Taking His Shot

Kemba Walker's improving mid-range game may give him longer staying power in the NBA. (Getty Images)

Kemba Walker's improving mid-range game may give him longer staying power in the NBA. (Getty Images)

What is striking about Kemba Walker, the astonishingly quick Bobcats point guard, is how much his improvement from his rookie year in 2011-12 to last season was concentrated in one area: his shooting.

Walker’s Player Efficiency Rating jumped from an adequate 14.9 in 2011-12 to 18.2 in 2012-13. But his component stats, like a solid assist percentage, low turnover percentage, and even his usage rate stayed virtually identical.

His shooting percentage, though, jumped from 36.6 percent to 42.3 percent. That change came about almost exclusively from an area of the court that is known as the worst spot for shooting efficiency on the court: 16 to 23 feet, just inside the three-point line.

Walker did reduce the percentage of attempts from there. Nearly 30 percent of his shots during his rookie year came from 16-to-23 feet, and he made just 33.9 percent of them. But he still took 19 percent of his shots from that distance last season, and sank nearly 44 percent of them.

The rest of his shooting percentage by area stayed relatively static. The area of next-best improvement? 10-to-16 feet away from the basket.

It’s an area of his game that probably kept Walker, who got to the basket at will throughout his tenure at Connecticut, from getting drafted even higher than ninth in the 2011 draft.

“I’ve always had that shot,” Walker told me prior to his game Tuesday night against the Knicks at Madison Square Garden. “Growing up, playing against guys, I’ve always been so used to getting to the basket, on every level. I was able to get to the basket, finish at the rim. At this level it doesn’t work like that. So I’ve just kind of learned that I’ve had to stop and pull up for my shot more.”

Walker has increased his ability to get to the basket, even at this level, though. He shot just over 30 percent of the time at the rim last year, up from around 20 percent the year before.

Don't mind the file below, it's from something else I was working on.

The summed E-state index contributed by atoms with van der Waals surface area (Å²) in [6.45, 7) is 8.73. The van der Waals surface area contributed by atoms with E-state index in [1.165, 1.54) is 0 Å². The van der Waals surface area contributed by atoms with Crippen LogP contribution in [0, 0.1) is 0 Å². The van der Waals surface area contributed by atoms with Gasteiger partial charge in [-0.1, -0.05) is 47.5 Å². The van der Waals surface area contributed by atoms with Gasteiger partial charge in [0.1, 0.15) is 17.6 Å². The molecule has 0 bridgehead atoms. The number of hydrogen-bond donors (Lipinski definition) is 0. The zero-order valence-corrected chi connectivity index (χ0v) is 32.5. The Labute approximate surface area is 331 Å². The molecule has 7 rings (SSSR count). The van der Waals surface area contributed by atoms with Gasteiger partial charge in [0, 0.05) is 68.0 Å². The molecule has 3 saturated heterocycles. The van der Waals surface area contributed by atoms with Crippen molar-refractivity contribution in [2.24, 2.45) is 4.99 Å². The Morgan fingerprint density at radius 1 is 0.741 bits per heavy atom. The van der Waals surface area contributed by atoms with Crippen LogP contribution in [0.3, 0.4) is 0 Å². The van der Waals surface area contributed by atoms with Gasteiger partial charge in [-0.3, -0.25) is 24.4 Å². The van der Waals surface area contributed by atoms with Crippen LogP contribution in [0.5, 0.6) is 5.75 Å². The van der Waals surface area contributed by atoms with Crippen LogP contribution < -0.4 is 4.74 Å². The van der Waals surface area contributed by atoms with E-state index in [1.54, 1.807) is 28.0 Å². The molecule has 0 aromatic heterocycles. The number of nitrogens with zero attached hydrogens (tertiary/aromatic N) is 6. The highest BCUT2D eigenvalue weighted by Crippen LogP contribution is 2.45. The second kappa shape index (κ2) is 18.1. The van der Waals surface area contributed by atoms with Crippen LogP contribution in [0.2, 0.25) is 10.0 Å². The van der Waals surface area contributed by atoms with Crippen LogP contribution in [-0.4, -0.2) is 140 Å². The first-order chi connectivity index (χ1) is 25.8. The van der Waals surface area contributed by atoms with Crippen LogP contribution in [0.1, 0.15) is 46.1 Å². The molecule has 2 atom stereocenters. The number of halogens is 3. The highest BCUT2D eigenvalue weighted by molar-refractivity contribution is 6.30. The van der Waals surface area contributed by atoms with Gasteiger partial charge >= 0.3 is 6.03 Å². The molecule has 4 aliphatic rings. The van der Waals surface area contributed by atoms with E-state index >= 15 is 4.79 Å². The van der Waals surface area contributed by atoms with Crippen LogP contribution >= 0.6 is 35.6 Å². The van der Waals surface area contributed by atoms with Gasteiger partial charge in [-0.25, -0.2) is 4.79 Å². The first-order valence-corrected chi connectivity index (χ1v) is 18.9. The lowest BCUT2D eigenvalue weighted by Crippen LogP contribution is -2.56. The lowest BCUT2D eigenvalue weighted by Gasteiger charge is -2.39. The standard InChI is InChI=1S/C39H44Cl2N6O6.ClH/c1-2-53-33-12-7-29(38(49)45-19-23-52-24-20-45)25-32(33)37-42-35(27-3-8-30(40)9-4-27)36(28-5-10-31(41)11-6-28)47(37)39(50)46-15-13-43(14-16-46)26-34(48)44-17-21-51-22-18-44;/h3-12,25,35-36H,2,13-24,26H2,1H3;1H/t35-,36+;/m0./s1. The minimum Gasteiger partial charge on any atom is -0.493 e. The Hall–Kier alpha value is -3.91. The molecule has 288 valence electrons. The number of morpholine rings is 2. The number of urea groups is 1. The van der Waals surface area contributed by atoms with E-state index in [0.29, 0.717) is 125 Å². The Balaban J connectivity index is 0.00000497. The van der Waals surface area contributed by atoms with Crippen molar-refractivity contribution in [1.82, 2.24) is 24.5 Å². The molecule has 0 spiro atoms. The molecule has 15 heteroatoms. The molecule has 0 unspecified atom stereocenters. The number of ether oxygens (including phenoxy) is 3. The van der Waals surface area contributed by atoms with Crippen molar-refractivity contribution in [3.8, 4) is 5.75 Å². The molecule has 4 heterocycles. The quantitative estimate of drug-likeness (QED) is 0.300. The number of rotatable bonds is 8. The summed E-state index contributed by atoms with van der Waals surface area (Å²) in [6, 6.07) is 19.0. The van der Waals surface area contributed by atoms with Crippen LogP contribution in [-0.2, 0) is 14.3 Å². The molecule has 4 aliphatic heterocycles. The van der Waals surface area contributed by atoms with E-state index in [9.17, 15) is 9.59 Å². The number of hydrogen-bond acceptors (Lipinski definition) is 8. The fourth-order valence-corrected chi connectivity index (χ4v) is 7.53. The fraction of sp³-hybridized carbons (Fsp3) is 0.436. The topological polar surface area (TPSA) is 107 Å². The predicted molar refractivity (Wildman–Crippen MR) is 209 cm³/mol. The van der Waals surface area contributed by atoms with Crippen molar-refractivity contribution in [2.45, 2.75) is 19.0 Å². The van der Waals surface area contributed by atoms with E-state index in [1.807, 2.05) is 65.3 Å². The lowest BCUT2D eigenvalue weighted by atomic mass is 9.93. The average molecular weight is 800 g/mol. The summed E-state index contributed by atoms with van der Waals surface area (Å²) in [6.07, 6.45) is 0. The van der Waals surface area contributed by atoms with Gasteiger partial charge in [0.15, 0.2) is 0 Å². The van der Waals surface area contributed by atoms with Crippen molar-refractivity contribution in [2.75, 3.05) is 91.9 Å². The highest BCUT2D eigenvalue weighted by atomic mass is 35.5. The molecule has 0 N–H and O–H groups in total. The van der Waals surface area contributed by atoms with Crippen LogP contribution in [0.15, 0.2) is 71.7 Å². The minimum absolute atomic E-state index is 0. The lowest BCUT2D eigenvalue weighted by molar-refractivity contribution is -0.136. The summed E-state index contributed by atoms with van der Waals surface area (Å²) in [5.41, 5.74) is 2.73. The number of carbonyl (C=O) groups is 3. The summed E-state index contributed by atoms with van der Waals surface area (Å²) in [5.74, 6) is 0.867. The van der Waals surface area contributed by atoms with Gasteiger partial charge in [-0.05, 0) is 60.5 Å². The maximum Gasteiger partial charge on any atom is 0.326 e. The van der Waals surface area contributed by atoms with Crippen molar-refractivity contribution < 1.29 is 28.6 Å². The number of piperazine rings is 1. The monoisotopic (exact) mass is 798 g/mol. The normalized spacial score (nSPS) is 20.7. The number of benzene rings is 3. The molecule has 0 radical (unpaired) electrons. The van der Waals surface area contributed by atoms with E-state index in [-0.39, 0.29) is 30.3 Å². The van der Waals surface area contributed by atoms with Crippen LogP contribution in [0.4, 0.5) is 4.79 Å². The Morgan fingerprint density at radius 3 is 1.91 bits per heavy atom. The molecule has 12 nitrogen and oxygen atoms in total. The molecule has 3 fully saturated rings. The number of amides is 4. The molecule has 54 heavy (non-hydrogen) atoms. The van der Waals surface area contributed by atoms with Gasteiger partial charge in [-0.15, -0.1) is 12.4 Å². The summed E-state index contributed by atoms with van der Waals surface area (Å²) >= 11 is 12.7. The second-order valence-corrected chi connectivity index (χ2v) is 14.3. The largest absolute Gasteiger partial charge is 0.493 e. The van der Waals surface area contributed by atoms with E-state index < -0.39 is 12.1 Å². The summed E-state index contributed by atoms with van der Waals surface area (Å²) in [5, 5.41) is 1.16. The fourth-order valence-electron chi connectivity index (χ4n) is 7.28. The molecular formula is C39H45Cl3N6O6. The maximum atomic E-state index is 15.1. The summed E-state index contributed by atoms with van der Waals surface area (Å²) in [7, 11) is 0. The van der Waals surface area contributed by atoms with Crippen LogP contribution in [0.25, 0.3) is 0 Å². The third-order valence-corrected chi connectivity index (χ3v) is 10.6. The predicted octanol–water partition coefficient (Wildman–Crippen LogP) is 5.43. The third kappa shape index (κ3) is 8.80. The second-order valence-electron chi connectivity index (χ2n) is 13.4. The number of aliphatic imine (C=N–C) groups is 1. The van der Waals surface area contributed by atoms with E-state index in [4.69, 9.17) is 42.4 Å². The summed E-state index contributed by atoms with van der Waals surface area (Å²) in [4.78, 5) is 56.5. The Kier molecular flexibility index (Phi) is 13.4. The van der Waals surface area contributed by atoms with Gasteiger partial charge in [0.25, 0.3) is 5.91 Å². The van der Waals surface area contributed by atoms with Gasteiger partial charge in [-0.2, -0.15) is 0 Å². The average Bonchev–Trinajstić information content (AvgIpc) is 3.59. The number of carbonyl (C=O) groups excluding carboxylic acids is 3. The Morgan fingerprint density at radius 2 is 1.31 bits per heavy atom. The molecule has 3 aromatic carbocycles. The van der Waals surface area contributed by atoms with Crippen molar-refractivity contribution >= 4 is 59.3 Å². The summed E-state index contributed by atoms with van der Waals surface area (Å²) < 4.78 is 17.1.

Still, it’s that mid-range that Walker believes can give him staying power in the league, as he showed off against the Knicks on Tuesday night:

“So I can shoot a higher percentage,” Walker said. “And also so I can take better care of my body. Instead of going to the basket all the time, getting banged up, going amongst the trees, barely six feet, it makes it easier for me.”

His head coach, Steve Clifford, is thrilled with Walker’s development. But he also recognizes that the difference between Walker as a solid starter, which he is now, and a star, is how much better he can shoot.

“I think his range shooting which I think he’s capable,” Clifford said prior to the game. “There’s a lot of things I’m happy with. Every day that I’m around him, I’m more and more convinced that he could be the leader on a really good team. He’s an A1 competitor. It’s really important to him. You show him something once and it’s done. It’s done. There’s a lot of things that I’m happy about, but he’d really be at the top of the list.”

Naturally, the way Walker could take a leap forward greater than even the distance he’s covered so far would be if he could start making threes. It’s something he’s never done. He shot right around 33 percent from three in his final two seasons at Connecticut, with the shorter distance. With Charlotte, he shot 30.5 percent, then 32.2 percent from long distance.

But as Walker pointed out, the three is more heavily defended. That mid-range jumper though, Walker added, “is my shot. That’s a shot I can get all day. I kind of just use my speed and quickness to get that shot, stopping on a dime.”

That’s how nearly all of his threes came in 2011-12, with just 19 percent of them assisted. In 2012-13, that percentage increased to 24 percent, suggesting a greater number of his shots came within an offensive context.

“I think, from my rookie year, it was more bad shots,” Walker said. “Last year, yeah, I just kind of took my time with it, followed through more, stayed square. I think it was a bunch of things.”

The results, though, are best seen through that 16-to-23 foot lens. By accuracy, Walker ranked 17th of 62 players in the league last year with at least 200 attempts from that distance, about even with LeBron James, and ahead of guys like Carmelo Anthony and Dwayne Wade, players who rely on that long two.

“I’m continuing to work on it,” Walker said. “I think I’m definitely ahead of where I was two years ago, or even last year.”

Walker doesn’t have any plans to change his shot, simply looking to repetition with new shooting coach Mark Price, who knows a little something about making perimeter shots.

“He’s been great, working with him,” Walker said. “We shoot a lot.” Walker laughed, thinking about the workload. “We shoot a lot. That’s really all I can do. Like I said, it’s not really mechanics, it’s more reps, being consistent.”

That work is being put in with the ultimate addition to Walker’s game in mind: that three-pointer.

“With guys penetrating, I want to take open shots, I want to take good shots. So those, I’ve gotta make.”

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